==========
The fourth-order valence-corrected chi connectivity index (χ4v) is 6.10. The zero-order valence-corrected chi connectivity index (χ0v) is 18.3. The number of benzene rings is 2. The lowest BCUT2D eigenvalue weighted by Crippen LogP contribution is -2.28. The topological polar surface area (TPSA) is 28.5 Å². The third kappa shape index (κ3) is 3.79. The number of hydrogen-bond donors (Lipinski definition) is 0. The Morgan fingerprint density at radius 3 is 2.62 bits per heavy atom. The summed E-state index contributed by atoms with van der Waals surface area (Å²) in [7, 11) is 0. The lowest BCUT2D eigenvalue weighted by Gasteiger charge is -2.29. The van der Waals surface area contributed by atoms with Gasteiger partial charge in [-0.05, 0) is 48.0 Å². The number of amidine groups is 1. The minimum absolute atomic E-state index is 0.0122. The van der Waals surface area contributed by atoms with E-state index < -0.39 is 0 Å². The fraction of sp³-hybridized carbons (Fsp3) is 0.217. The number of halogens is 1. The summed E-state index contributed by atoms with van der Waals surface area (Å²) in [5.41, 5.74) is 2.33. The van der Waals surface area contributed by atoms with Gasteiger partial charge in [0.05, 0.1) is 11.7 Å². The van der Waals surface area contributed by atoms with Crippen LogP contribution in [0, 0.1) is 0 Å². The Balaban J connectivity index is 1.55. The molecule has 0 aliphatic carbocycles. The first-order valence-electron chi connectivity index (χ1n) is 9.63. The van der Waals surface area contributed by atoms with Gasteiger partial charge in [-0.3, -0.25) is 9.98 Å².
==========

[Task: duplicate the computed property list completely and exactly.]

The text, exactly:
The fourth-order valence-corrected chi connectivity index (χ4v) is 6.10. The zero-order valence-corrected chi connectivity index (χ0v) is 18.3. The number of benzene rings is 2. The lowest BCUT2D eigenvalue weighted by Crippen LogP contribution is -2.28. The topological polar surface area (TPSA) is 28.5 Å². The third kappa shape index (κ3) is 3.79. The number of hydrogen-bond donors (Lipinski definition) is 0. The Morgan fingerprint density at radius 3 is 2.62 bits per heavy atom. The summed E-state index contributed by atoms with van der Waals surface area (Å²) in [7, 11) is 0. The lowest BCUT2D eigenvalue weighted by Gasteiger charge is -2.29. The van der Waals surface area contributed by atoms with Gasteiger partial charge in [-0.05, 0) is 48.0 Å². The number of amidine groups is 1. The minimum absolute atomic E-state index is 0.0122. The van der Waals surface area contributed by atoms with E-state index < -0.39 is 0 Å². The fraction of sp³-hybridized carbons (Fsp3) is 0.217. The number of halogens is 1. The summed E-state index contributed by atoms with van der Waals surface area (Å²) in [5.41, 5.74) is 2.33. The van der Waals surface area contributed by atoms with Gasteiger partial charge in [0.05, 0.1) is 11.7 Å². The van der Waals surface area contributed by atoms with Crippen LogP contribution in [0, 0.1) is 0 Å². The Balaban J connectivity index is 1.55. The molecule has 0 aliphatic carbocycles. The first-order valence-electron chi connectivity index (χ1n) is 9.63. The van der Waals surface area contributed by atoms with Gasteiger partial charge in [-0.3, -0.25) is 9.98 Å².